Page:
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Heartfelt account of life in Mutijulu

Kanyini, Running Time: 53 minutes, Rating: PG
Director: Melanie Hogan, Starring: Bob Randall, website

KanyiniPublicity material for this Australian doco quotes current affairs TV presenter George Negus, who says ‘anyone coming cold to the story of Australia's indigenous disgrace will no longer be ignorant’. And it’s true: while there is little in the film not on the public record, it is nonetheless a deeply affecting and compelling account, largely because it’s related from—rather than on behalf of—the indigenous perspective.

Hogan initially travelled to Mutitjulu, an Aboriginal community near Uluru, to make an anti petrol-sniffing documentary on behalf of the Mutitjulu Community Health Clinic. Her subject took on greater proportions when she met community leader Bob Randall, a traditional owner of Uluru and former Indigenous Person of the Year. ‘Uncle’ Bob’s insightful and passionate commentary on indigenous Australia’s 'black' history quickly became the film’s focus.

This is not a carefully-crafted advocacy doco featuring an impassioned but concisely scripted auteur or celebrity sympathiser. Rather, it is one man’s heartfelt account of the systematic oppression of his people by white colonisers—from the genocide of early colonisation, through the Stolen Generation of the 20th century, up to the present day, where many indigenous Australians suffer extreme poverty, substance addiction and dependence on a seemingly uncaring welfare system.

Uncle Bob’s narration overlays black-and-white archival footage of Aborigines against the backdrop of the Australian outback, and grainy but evocative full-colour images of the central Australian landscape. Aided by this stirring imagery, Bob’s melodious tones draw the viewer deeply into his description of the indigenous concept, Kanyini—a holistic sense of ‘connectedness’ that encompasses one’s family, belief system, spirituality and relationship with the land.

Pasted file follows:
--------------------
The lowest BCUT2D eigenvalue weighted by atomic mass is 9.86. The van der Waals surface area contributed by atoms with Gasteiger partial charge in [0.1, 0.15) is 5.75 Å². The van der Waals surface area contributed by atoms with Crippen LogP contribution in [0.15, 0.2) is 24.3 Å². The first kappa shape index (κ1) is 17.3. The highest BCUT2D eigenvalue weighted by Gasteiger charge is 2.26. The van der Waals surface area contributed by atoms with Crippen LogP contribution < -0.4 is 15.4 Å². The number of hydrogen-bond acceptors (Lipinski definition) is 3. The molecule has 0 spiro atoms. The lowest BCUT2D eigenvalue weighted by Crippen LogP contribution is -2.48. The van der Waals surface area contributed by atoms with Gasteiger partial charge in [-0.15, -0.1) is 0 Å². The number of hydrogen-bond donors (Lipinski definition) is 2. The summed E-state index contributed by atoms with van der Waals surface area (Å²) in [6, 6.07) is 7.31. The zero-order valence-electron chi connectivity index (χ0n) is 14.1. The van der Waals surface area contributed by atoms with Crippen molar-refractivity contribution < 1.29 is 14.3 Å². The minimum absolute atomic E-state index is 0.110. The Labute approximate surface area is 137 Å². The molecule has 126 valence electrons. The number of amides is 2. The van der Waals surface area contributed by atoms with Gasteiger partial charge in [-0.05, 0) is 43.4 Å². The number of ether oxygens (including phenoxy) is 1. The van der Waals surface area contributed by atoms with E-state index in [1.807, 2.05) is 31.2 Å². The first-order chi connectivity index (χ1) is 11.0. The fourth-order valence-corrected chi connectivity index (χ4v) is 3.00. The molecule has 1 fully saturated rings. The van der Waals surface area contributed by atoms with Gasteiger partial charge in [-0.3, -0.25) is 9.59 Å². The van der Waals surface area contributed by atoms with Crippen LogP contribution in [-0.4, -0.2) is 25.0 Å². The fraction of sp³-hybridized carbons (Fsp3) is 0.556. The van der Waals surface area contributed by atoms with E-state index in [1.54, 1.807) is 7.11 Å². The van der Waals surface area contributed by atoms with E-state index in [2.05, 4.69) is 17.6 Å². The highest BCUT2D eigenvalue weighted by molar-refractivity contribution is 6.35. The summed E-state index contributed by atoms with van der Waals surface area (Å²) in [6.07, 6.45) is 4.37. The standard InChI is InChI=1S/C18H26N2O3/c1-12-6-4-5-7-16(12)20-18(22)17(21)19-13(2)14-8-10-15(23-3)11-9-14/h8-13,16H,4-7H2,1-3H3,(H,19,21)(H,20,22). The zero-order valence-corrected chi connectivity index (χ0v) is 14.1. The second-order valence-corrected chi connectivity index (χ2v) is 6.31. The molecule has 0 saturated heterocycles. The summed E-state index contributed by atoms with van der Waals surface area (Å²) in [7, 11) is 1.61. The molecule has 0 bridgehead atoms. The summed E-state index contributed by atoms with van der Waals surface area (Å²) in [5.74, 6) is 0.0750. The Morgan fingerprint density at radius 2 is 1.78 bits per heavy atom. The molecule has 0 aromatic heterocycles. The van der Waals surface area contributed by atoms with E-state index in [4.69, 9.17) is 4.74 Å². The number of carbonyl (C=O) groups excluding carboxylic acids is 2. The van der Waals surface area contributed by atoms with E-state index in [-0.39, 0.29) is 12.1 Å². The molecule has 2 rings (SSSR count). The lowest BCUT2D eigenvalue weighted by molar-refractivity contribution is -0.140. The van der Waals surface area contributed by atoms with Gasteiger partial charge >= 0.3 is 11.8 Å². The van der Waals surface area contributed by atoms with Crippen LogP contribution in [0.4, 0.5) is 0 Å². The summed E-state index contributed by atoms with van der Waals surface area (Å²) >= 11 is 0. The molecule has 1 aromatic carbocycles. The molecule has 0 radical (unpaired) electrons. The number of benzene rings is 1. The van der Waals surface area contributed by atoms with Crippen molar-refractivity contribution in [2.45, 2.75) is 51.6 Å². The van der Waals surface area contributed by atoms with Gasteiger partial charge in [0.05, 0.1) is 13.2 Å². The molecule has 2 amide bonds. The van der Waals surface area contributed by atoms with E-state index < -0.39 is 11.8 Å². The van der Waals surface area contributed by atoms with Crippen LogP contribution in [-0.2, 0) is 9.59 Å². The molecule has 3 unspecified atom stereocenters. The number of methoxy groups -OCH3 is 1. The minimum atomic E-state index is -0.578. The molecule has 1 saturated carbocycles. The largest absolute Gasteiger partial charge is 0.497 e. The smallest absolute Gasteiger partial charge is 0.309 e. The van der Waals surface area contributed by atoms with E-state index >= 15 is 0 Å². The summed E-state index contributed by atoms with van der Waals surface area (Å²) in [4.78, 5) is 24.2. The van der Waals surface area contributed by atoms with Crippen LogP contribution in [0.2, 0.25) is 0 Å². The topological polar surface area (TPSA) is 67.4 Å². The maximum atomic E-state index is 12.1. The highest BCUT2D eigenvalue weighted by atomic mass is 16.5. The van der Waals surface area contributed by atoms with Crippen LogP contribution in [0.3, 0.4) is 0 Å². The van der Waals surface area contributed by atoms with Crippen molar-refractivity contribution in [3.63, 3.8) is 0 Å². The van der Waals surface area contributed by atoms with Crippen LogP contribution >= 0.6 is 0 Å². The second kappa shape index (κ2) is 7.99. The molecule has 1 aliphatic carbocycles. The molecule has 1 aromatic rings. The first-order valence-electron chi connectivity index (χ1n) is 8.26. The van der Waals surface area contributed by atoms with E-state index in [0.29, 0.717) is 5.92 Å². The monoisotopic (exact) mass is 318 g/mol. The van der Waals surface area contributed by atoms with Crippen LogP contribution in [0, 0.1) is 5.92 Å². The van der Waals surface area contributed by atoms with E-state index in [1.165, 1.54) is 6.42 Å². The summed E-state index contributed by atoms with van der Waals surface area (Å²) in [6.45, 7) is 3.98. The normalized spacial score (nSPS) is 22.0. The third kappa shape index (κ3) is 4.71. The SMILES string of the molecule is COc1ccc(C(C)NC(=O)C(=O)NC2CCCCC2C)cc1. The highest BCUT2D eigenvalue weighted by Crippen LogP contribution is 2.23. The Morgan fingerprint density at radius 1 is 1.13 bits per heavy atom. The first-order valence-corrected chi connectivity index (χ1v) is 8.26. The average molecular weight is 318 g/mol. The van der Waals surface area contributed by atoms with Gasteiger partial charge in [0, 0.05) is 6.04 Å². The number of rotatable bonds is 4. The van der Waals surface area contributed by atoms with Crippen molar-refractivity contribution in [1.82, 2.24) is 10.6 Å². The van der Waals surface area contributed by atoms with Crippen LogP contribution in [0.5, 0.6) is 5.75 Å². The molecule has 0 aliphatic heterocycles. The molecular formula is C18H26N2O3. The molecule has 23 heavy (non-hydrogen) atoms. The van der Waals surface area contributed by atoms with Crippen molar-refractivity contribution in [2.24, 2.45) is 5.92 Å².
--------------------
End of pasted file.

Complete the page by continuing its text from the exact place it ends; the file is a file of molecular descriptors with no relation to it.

His explanation of how white colonisation systematically broke these connections—leaving many Australian Aborigines alienated and marginalised within the land of their ancestors—will be nothing short of a revelation for white Australians who’ve struggled to appreciate the extent to which Aboriginal culture has been undermined.

KanyiniAt 53 minutes, Kanyini offers little in the way of solutions to Aboriginal Australia’s current predicament, or how White Australia can make amends for the wrongs of the past. What it does offer is a memorable catalyst to reflection, and the suggestion that by learning from each other (Bob posits Kanyini as an antidote to self-absorbed, consumerist Western culture), we can move towards a more unified Australia. In this respect it is somewhat idealistic, and will most likely find its audience among those who are already sympathetic to the Aboriginal plight.

Screening with Kanyini is the short film Mimi (PG), directed by indigenous filmmaker Warwick Thornton and starring Sophie Lee, Aaron Pederson and David Gulpilil.



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